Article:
I suspect serrated knives can a void the tearing action because they impose a succession of heavier and lighter pressure on each point of contact, and the lightening of pressure releases the catching of the skin, so it is less likely to tear. Laser cut knives, with a succession of a sharp teeth cut not just on the bottom edge, but cut on the side of the teeth, and even when the skin catches, there is cutting motion that can cut through the caught section of skin. This probably helps conventional serrated blades to some extent as well, as they have some element of lateral cutting edge.

In the end, any cutting of things into chunks benefits from more longitudinal motion and less pressure. As the usual maxim goes, let the tool do the work.

Time to hijack to one of my favouritest fun facts. Forget your sharpened knives and your laser-cut knives, what you really want is an obsidian blade for your tomatoes.

Producing a pressure-flaked obsidian blade creates an edge that tapers into single molecules. Electron microscope pics of a medical scalpel blade show, as @Francis_Vaughan says, a mini-Switzerland, while the obsidian blade is still too clean and diffuse to photograph sharply.

Obsidian blades are now used in things like eye surgery because of their sharpness, and presumably will be in the finest kitchens in the world once this fact gets out.

To quote from Pratchett’s Reaper Man: “Death (Bill Door) sharpens a scythe blade. First on a grindstone, then on an oilstone, then on a steel. It was too blunt. Miss Flitworth supplied, from her rag bag, satin, then silk, finest white silk, never worn (from her wedding dress). It was still blunt. Then it was sharpened on cobweb. Then on the breeze at dawn.”

And then, finally, it was fit to become …

… a quality Japanese sushi/sashimi knife! :smiley:

I’ve never owned or even used one of those things, but I’ve read about them and seen them in use. Man, those single-edged things that will rust if you even look at them the wrong way are incredible – and not cheap. It takes money to buy one – unless you consider a minimum of $500 for a knife to be cheap – and care and knowledge to maintain one.

I stress that my only knowledge in this area is my ability to open my pie-hole and pop sushi into it, and watch the preparation proceedings. But I understand that the best of these knives are really remarkable. I’m sure they could slice tomatoes real good! :smile:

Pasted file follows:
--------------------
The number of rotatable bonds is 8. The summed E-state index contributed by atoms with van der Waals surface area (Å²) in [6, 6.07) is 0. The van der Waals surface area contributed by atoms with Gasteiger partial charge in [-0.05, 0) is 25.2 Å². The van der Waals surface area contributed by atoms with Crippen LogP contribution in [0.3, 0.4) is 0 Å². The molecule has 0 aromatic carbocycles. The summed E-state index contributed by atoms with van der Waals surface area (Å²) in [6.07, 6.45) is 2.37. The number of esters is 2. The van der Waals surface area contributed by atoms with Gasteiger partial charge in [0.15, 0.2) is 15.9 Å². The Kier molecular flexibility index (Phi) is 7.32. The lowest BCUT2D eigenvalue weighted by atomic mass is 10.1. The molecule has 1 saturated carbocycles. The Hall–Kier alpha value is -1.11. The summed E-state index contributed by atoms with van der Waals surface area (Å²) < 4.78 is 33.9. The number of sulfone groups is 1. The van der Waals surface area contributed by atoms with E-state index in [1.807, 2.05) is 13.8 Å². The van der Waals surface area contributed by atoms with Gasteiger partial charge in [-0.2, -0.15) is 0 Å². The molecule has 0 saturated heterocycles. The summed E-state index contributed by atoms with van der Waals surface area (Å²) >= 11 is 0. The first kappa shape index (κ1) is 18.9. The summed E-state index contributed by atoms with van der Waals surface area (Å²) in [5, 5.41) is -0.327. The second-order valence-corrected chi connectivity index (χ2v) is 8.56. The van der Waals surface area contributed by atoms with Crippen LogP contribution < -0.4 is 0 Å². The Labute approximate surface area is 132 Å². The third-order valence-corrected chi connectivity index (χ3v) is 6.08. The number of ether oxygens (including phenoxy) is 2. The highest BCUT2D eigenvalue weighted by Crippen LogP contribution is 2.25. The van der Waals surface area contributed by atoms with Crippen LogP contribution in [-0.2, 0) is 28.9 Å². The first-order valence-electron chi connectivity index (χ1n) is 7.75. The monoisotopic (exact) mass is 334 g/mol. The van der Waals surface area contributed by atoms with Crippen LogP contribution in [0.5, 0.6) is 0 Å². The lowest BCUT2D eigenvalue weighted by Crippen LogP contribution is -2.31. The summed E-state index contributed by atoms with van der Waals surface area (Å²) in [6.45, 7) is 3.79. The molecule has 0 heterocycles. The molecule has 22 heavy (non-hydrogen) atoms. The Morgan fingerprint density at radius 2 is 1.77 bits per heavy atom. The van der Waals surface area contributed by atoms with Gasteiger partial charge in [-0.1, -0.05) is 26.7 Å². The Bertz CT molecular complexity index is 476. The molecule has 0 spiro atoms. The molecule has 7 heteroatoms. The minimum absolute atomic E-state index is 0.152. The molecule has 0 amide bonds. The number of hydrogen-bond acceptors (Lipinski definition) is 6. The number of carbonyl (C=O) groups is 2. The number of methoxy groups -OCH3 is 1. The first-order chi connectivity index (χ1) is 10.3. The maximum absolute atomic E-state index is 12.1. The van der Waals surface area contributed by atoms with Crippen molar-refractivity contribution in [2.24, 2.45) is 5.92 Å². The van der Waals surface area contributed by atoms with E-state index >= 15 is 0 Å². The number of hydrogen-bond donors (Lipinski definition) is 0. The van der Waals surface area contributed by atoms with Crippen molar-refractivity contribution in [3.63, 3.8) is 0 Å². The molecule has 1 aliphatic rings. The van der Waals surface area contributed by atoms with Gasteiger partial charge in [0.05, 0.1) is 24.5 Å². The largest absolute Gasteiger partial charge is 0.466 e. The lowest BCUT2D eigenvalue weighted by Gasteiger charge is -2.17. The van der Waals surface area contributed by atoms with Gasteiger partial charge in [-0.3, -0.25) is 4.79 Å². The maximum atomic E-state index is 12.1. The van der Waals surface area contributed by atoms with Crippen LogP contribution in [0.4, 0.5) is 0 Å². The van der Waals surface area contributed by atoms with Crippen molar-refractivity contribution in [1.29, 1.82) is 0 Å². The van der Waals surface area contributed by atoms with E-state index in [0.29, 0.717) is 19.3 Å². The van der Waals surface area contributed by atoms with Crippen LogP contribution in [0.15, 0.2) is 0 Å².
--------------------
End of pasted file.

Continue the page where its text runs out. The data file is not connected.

There was a poster a while back who asked me a lot of questions about diamond blades. Yes, you can buy single-crystal diamond blades for ophthalmic surgery (also applications like histology, etc.) Note that they require maintenance (it is supposedly hard to clean debris off a diamond scalpel) and for normal surgery disposable steel blades are used: you make a single cut and throw the blade away; don’t try to re-use them. Then again, besides diamond and glass (obsidian), you can get blades with zirconium nitride and other coatings, so we really need to hear from a surgeon what the current best practices are.

For kitchen use (including tomatoes, I suppose) I knew someone who had a zirconia knife.

I’ve seen those, appeared to be carbon steel.

While they have an extremely sharp edge, wouldn’t they be too fat to be effective for slicing tomatoes?

I could swear I have seen pictures of old glass fruit knives

Yes, but not many modern ones. They were produced from the 20s to the 40s before the advent of relatively inexpensive stainless steel knives were available.

again, high price is not a prerquisite for sharpness… I can get my $13.00 Opinel “Carbone” to ridiculously sharp levels … and they keep it like that for a couple of hours of kitchen work.

Good tomatoe trick (when you are stuck with a blunt knive) - poke the skin with the tip of the knive where you want to make the cut, and once the skin is “compromised”, it’s way easier to slice along the slash.

… and let’s not forget “cutting by laser” …


Here’s mine, $18.75:

[NOTE: image horizontally compressed here, not sure why; looks normal if you click through]

You have to work on it with a whetstone to get it there for the first time. It comes with a mediocre-sharp surface and some people actually use it that way. But invest some time and patience and you can get that carbon steel blade sharp enough to take into the OR and dissect blood vessels. After that, periodic resharpenings don’t take anywhere near as long.

This is carbon steel, not stainless steel; if you immerse it in water or leave it out after cutting, it can rust or tarnish.

I have no doubt that those high-priced Henckels and Wusthoffs can be brought to and kept to an amazingly sharp edge, but most owners don’t, and stainless steel is a lot harder to sharpen, so even those who make the attempt are usually toting around comparatively dull knives.